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How To Build and Deploy Smart Contracts on Solana?

Solana has great potential to transform the business world and is the fastest-growing ecosystem, compatible with global adoption. Furthermore, Solana has tremendous capabilities and many innovative features, such as smart contracts. In one of our recent articles, we discussed why one should consider building on Solana. Today, we will dive deep into how you can build and deploy smart contracts on the Solana blockchain. Let’s get started!
Key Points

Introduced by Anatoly Yakovenko in 2017, Solana helps eliminate scalability issues in the existing blockchains. Solana can process up to 710,000 transactions per second on a standard gigabit network, given that the transactions don’t exceed 176 bytes. 

Solana is often hailed as the “Ethereum Killer.” In 2021, it established itself as a fast, secure, and censorship-resistant protocol: one of the rising stars in the blockchain space, with its Total Value Locked (TVL) from $144 million to $11 billion over the last nine months — just nine months. The credit for this 8X rise in TVL goes to the growing dApp and the quick adoption of Solana for token development. 

Solana has great potential to transform the business world and is the fastest-growing ecosystem, compatible with global adoption. Furthermore, Solana has tremendous capabilities and many innovative features, such as smart contracts. In one of our recent articles, we discussed why one should consider building on Solana. Today, we will dive deep into how you can build and deploy smart contracts on the Solana blockchain. Let’s get started!

What Is Solana?

Shortest definition? Solana is a type of blockchain. It’s a decentralized blockchain ecosystem that was designed to help users avoid issues related to congestion and scalability that the existing blockchains couldn’t solve. Solana blockchain’s primary focus is to improve scalability by enabling higher transaction per second (TPS) and fast confirmation times.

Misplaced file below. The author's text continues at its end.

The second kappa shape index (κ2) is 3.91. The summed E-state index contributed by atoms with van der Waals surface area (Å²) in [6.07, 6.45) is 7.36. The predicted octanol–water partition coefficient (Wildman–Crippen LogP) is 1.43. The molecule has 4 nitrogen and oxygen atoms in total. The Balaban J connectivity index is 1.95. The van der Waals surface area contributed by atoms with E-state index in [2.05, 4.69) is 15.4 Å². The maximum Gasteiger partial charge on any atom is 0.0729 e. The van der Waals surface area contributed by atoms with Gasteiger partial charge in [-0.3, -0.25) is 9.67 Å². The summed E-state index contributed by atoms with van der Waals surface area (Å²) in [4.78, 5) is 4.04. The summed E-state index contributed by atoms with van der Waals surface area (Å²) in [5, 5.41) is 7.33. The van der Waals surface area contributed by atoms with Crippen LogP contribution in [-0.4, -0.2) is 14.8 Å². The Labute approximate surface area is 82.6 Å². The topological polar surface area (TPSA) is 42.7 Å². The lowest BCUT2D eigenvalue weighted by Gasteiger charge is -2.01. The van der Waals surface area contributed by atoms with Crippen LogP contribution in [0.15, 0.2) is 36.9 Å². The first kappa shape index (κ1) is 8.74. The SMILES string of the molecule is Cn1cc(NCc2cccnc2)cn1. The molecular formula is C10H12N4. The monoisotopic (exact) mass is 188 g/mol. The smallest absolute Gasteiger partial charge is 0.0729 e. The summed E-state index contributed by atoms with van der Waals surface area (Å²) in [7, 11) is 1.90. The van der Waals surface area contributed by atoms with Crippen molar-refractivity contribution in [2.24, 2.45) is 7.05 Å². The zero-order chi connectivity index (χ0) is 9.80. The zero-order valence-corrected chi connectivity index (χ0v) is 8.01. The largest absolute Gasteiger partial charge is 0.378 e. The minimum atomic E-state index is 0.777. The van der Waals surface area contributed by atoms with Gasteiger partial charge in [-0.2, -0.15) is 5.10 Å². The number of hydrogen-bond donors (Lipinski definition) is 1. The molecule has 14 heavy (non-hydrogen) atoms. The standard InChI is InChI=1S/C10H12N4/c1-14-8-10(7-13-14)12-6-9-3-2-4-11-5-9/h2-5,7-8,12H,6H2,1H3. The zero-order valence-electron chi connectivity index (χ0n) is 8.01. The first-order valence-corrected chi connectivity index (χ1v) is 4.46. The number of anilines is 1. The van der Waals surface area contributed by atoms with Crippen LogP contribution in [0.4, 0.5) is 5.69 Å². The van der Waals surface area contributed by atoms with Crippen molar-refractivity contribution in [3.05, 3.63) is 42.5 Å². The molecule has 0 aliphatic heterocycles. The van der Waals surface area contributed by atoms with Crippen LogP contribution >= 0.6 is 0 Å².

Solana is an open-source project enabled by revolutionary technologies from Intel, Netscape, Google, and Qualcomm that support this blockchain ecosystem in maintaining its high-performing standards. In addition to offering fast, cheap, and scalable transactions. Solana supports the development of smart contracts with Rust, C++, and C programming languages.

The Architecture of Solana Smart Contracts

Solana has a slightly different smart contract model from traditional EVM-enabled blockchain contracts that combine code/logic and state it into a single contract deployed on-chain. Smart contracts on Solana remain in read-only or stateless mode and contain program logic only. As soon as you deploy a smart contract on Solana, it can easily be accessed by external accounts that interact with the main program to store data related to program interactions. It creates a significant difference between the state (accounts) and contract logic (programs), setting traditional EVM-enabled and Solana smart contracts apart. 

Also, Solana doesn’t have the same accounts as other blockchains, such as Ethereum. Solana accounts store data (like wallet information), while Ethereum accounts act as references for users’ wallets. Another thing that sets Solana accounts apart is that Solana comes with a CLI and JSON RPC API that enhances dApps’ interaction with the Solana ecosystem. dApps can interact with Solana and programs on Solana by using existing SDKs.

Solana Smart Contracts — Development Workflow

The Program on the right represents the development workflow using which you can create and deploy custom Rust, C, and C++ programs on the Solana blockchain. Once you have successfully deployed the programs, anyone who can code can use them. You need to write dApps with any available client SDKs in order to communicate with these programs. You also have to use the JSON RPC API under the hood.